With just six sessions remaining until the April 30th recess, Congress is expected to vote on a number of pending reforms and other legislation. Competition law reform and a new national security law are measures likely to come to a vote. The government is pressing for movement on political reform, but its fate seems uncertain without a consensus in the legislative commissions. In an op-ed, PAN party president César Nava said that the political reform should have at least five key elements: cut public financing for parties in half; reduce the size of Congress; give the federal electoral institute and federal electoral tribunal responsibility for organizing and adjudicating state and local races; allow independent candidates; and permit immediate re-election of congressmen and mayors. (Universal 4/18, 4/19, Excelsior 4/19)
After days of repeated public denials of a formal pact between the PAN and the PRI, César Nava confessed that such an agreement existed. A document signed by Nava on behalf of the PAN and Beatriz Paredes on behalf of the PRI last October committed both to not forming electoral alliances with ideologically incompatible parties (i.e., the PRD) in the state of Mexico through the July 2011 gubernatorial elections in this key state. Nava said the pact was void because the PRI reneged on backing the government’s original tax plan last fall. The agreement, which was witnessed by Fernando Gómez Mont and the chief of staff of Mexico State governor Enrique Peña Nieto, is highly embarrassing to both Nava and Paredes, but more to Nava. Columnist Ricardo Alemán concludes: “Nava is politically dead. When will they bury the corpse?” (Universal 3/8)
Government Secretary Fernando Gómez Mont resigned from the PAN (but not from the government) in protest of the party’s electoral alliances with the PRD. Gómez Mont has been publicly critical of the prospective alliances. At the meeting of the PAN central committee (CEN) yesterday, he made a plea to reject the alliance in Oaxaca, but the CEN voted 40-0 to go forward. The Secretary’s resignation letter to party leader César Nava said he was resigning for “reasons that I cannot disclose for professional discretion.” However, the press is reporting that Gómez Mont had given his word (and possibly a written pledge to Mexico state governor Enrique Peña Nieto) that the PAN would not ally itself with the PRD in Oaxaca, in return for the PRI’s support for the tax increases in the 2010 budget. (Excelsior 2/11, Universal 2/11, Reforma 2/11)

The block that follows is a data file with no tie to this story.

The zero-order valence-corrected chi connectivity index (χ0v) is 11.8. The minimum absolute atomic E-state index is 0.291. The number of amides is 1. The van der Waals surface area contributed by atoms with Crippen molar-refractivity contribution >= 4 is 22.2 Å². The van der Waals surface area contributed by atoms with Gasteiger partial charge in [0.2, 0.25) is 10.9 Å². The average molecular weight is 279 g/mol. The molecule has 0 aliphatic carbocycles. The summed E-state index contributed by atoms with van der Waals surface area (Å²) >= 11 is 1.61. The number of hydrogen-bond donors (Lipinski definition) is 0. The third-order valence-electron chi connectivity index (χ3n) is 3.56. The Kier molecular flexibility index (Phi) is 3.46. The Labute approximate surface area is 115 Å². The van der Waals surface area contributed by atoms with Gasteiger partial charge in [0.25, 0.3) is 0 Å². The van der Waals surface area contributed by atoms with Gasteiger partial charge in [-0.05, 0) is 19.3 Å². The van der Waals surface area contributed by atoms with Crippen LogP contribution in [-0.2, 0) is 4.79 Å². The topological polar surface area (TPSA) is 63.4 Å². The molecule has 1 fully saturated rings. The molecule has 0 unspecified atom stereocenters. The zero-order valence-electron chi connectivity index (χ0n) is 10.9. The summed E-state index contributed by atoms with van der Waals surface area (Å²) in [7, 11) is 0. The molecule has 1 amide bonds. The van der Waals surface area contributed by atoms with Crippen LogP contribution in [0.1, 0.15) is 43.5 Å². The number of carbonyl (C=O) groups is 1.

Chihuahua Governor Reyes Baeza (PRI) said he was issuing a call to move the legal seat of the three branches of state government to Juárez from Chihuahua for as long as necessary until the city’s violence is brought under control. He demanded that the federal government provide another Ps. 3 billion in assistance to the state and called on President Calderón to come to Juárez to visit first hand the families of the victims. PAN party president César Nava called Reyes Baeza’s action “pure progaganda” and “illegal.” According to Reforma’s tally, there were 2,082 gang killings in Chihuahua in 2009, mostly in Juárez, and another 228 in the first five weeks of 2009. (Universal 2/7, 2/8, Reforma 2/7)
Despite the overwhelming vote in favor, all the parties immediately started attacking the tax package that was passed, and pledged to change it in the Senate. A firestorm started when PAN party leader César Nava said that the PAN voted for the package “because the PRI did not leave us any other alternative. Faced with their opposition, their closed-mindedness, and their rejection of the President’s proposal … we had to fall back on this alternative.” The PRI issued a statement condemning Nava’s attempt “to provoke a lynch-mob environment,” and threatened to reject the entire package in the Senate. The PRI leadership met Sunday night to define their position toward the tax package, but adjourned without a consensus. The Senate deadline for voting the revenue measures is Friday. (Universal 10/23, Reforma 10/26)
PAN party president César Nava proposed a constitutional amendment to cut public financing for parties by 50%. The parties currently receive government funding of about Ps. 3.1 billion pesos per year, and Ps. 4.5 billion in election years, based on an automatic formula linked to the minimum wage and the number of registered voters. PRI congressional leader Francisco Rojas rejected the proposal, saying the savings would be minimal. “[Nava] wants to deflect public opinion to the political parties instead of focusing on the lack of willingness by the federal government to impose austerity [and] on the high level bureaucrats who command extraordinary salaries,” he said. (Reforma 10/9)